It is a good question how to express this number in Roman numerals. I’ve never got the hang of them, over one million or so. I suspect the pagan Romans themselves, to their credit, never got the hang of them either. A million is CCCCIƆƆƆƆ, so I suppose one could copy that four hundred times. Alternatively, simply write M, four hundred thousand times, which for typographical reasons, I am loath to do. Each M equals one thousand babies. Or there is a trick with superscribed double bars, used as million multipliers, or other symbolic devices, reducing this to CD (which is four hundred) plus the selected graffito.

But the Romans, generally, did not go there. Their preference was to leave very high numbers to the gods. They nevertheless proceeded on Domesday principles, for tax gathering, and to get some idea (district by district) of quantities of people in relation to livestock, crops, supplies of honey, butter, wool, or what have you. (Bureaucracy is not a modern invention.) Yet grand totals did not much interest them (as they did, to their shame, the Emperors of China); and even with the souls of engineers, they instinctively recoiled from treating people as numbers.

As did the Hebrews, whose God — He is ours, too, incidentally — took a dark view of headcounts, even, perhaps especially, when done for “purely administrative” purposes. Gentle reader may recall, for instance, the plague that followed King David’s pioneering essay in modern statistical analysis. Too, that even before he started, his census-taker, Joab, was wary of proceeding. He would do as ordered, up to a point, but let David know that he doubted the wisdom of counting all those heads. (See I Paralipomenon in your Douay Bibles, or I Chronicles in your KJVs; about the 21st chapter.)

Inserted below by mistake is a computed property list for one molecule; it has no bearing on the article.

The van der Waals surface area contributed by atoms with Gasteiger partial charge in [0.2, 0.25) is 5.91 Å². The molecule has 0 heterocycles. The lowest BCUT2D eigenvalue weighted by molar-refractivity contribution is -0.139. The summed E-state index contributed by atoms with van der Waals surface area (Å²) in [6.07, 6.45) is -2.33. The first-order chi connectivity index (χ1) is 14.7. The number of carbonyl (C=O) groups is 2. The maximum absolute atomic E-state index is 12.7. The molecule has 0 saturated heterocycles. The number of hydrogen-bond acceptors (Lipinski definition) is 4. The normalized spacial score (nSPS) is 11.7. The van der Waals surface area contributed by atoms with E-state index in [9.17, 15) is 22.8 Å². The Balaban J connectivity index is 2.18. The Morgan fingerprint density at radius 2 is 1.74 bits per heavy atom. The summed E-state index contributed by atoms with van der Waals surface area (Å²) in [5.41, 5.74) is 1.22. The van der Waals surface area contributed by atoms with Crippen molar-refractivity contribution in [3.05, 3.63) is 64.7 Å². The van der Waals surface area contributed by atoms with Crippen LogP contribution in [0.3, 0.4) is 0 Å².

Satan puts many ideas into the heads of our rulers, as surely we all realize by now. The destruction of children is surely among them. The destruction of children and others by class is surely a great evil; and the collection of statistics for manipulation, by class (starting from the notion of military conscription), is what we are to guess Satan had in mind, when putting his innovative census idea into the head of King David.

The modern mind, inured to statistics, cannot get itself around this. It cannot find a “problem” with counting, per se. It is slow to grasp that the problem is instead with why we are counting. Whose purposes are we serving? What evils advancing? Do we not trust God?

Our daily number, four hundred million, which may or may not approximate to the truth, is like other large numbers, hard to comprehend. Or rather, quite impossible, for the man of eight fingers and only two thumbs. Even a millipede would have trouble with it. Other large numbers come to mind: “six million” for instance, or “one million a year,” if gentle reader smoaks my allusions.

God, I often think, does not do numbers. He leaves them to do themselves. He alone might number the hairs on your head, but I cannot imagine how He would find the number interesting. Nature may count, to give us two and not three nostrils, but seldom does she seem obsessed with exact numbers, over a dozen or so. (The millipedes are an exception: she always counts the legs.) Above this, like the Romans, or this hack, she seems content merely with orders of numbers. Which indeed is what we are dealing with here, though perhaps unnecessarily.

And God might know the exact number, of Chinese souls missing from the current account. But I do not think the number would interest Him, any more than the number of hairs missing from the bald spot on a Jesuit monsignor. For in my understanding, in general, God does not do headcounts. He does names, hearts, and immortal faces. And each means the whole world, to Him.